YOUR GARDEN THIS MONTH - Getting to the root of a plant purchase

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Well there have been a handful of nice days this month. However, on one of those days I was dying of heat while installing a landscape. It must have been at least 55 degrees.

Most of you still seem hesitant to get outside and do much plant shopping, and I can certainly understand why. When you are ready here are a few tips about buying plants.

Look for plants with new growth. Leaves should be green and healthy in appearance. If the soil at the top of pot looks hard or solid, slip your finger into the soil - there should be some give. If not, the plant may be root bound.

Slip the plant out of the pot. The roots should be white, not brown, and they should be working their way around the sides and bottom of the pot. Root bound plants have only a little soil and a lot of roots, and the roots will be somewhere between hard to impossible to loosen.

Should you buy a root bound plant?

You can, but you must either loosen the roots, or slice through them in several places with a knife or sharp tool before planting. Slicing through the roots tells the plant that it can grow beyond the shape of the pot its been in. I have seen root bound plants, that were not sliced or loosened, dug up from a landscape a couple years later still looking as if they just came out of the pot.

Too few roots can also be a concern, because the plant may not have enough root structure to take care of the plant during hot spells or limited water conditions.

With the recent overnight freezes, look at the upper growth of vegetables and annuals. Cold temperatures will damage or discolor the these plants.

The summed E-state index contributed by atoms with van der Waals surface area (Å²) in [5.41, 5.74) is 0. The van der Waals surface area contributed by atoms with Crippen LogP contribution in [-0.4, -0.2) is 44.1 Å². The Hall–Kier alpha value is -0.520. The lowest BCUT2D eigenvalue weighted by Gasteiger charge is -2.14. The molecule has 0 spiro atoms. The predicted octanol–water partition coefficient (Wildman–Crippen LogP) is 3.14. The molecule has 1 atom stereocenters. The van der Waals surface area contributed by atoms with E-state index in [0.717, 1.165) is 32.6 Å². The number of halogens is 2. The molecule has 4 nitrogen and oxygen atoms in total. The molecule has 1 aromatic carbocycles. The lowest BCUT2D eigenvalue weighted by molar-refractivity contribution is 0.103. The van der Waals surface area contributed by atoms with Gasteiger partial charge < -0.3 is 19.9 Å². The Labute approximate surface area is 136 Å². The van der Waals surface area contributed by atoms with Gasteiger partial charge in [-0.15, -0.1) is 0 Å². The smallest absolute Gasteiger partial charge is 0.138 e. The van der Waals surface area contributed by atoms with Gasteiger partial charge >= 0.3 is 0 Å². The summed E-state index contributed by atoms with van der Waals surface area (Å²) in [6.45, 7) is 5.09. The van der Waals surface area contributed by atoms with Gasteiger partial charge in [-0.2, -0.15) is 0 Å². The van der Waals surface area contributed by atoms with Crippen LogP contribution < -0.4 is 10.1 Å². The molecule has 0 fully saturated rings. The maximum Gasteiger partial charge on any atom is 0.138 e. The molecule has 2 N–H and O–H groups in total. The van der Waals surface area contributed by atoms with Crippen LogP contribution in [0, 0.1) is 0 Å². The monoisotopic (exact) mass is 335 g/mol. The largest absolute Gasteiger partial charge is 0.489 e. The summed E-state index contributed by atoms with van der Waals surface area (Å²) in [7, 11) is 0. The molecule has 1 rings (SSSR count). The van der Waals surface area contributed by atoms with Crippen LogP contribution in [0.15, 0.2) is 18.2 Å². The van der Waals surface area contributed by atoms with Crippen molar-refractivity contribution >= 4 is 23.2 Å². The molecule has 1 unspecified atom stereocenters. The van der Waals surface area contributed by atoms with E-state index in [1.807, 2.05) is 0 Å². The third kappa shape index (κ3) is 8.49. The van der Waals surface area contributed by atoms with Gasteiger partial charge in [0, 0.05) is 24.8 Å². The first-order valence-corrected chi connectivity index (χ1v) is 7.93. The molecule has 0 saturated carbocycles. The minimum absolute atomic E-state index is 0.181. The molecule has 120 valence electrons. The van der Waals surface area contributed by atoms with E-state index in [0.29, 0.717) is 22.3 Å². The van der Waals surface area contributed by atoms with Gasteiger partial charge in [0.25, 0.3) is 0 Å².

Vegetables and annuals that show damage on top will take additional time to recover before they begin to grow. Our cool spring has already put these plants behind schedule, you don't need any additional delays.

Yellow leaves mean a plant is usually stressed either from too much water or a lack of water.

Look for signs of bugs or disease. Most bug problems show up as holes on the edges or middle of lots of leaves. A couple of chewed up leaves is usually no big deal, but keep an eye on it at home for a week or two.

Disease is indicated by discoloring on leaves and branches. The most typical problems look like black spots or grey fuzz on leaves.

Plants with problems, that don't show signs of disease or pests when you purchased them, will usually reveal their hidden issues within a month, after that time period, the problems are more likely coming from your location. Returning the plant will not get rid of the disease or pests residing in your yard.

Trees and shrubs should have new growth or signs of budding on all the branches. Trees and shrubs with branches that show no signs of life, may have additional problems.

When buying a B&B (short for balled and burlap) shrub or tree, look at the string that binds the burlap around the roots. If it is nylon, look at the stem or trunk of the plant, the nylon should not be embedded into the plant. It is also important to remove the nylon ties before planting, otherwise it will girdle the plant and likely kill it in a few years.

Where should you buy your plants?

There are basically two options, the local nursery and the box store.

At the box store you will certainly find a bargain - beyond that, the box stores really offer no other benefit. Their staff rarely knows how to care for the plant. This means many of the plants begin to show signs of stressed within a week or two. Most of the staff know little more than what is written on the tag about the plants.

Box stores also tend to carry the same plants for all of their stores, this means their plants are not always hardy to our area.

The local nursery typically has a more knowledgeable staff. They know how to care for their product, reducing stress on the plants. They know the area and how the plants will perform for our weather conditions.

The local nursery can't compete on price, but they make up for it in knowledge. Buying a healthy plant, for the correct sun and weather conditions can translate into saving you time and money.

Bryce Rugraff is the owner of The Plant Company and Plant Company Landscaping in Walla Walla.

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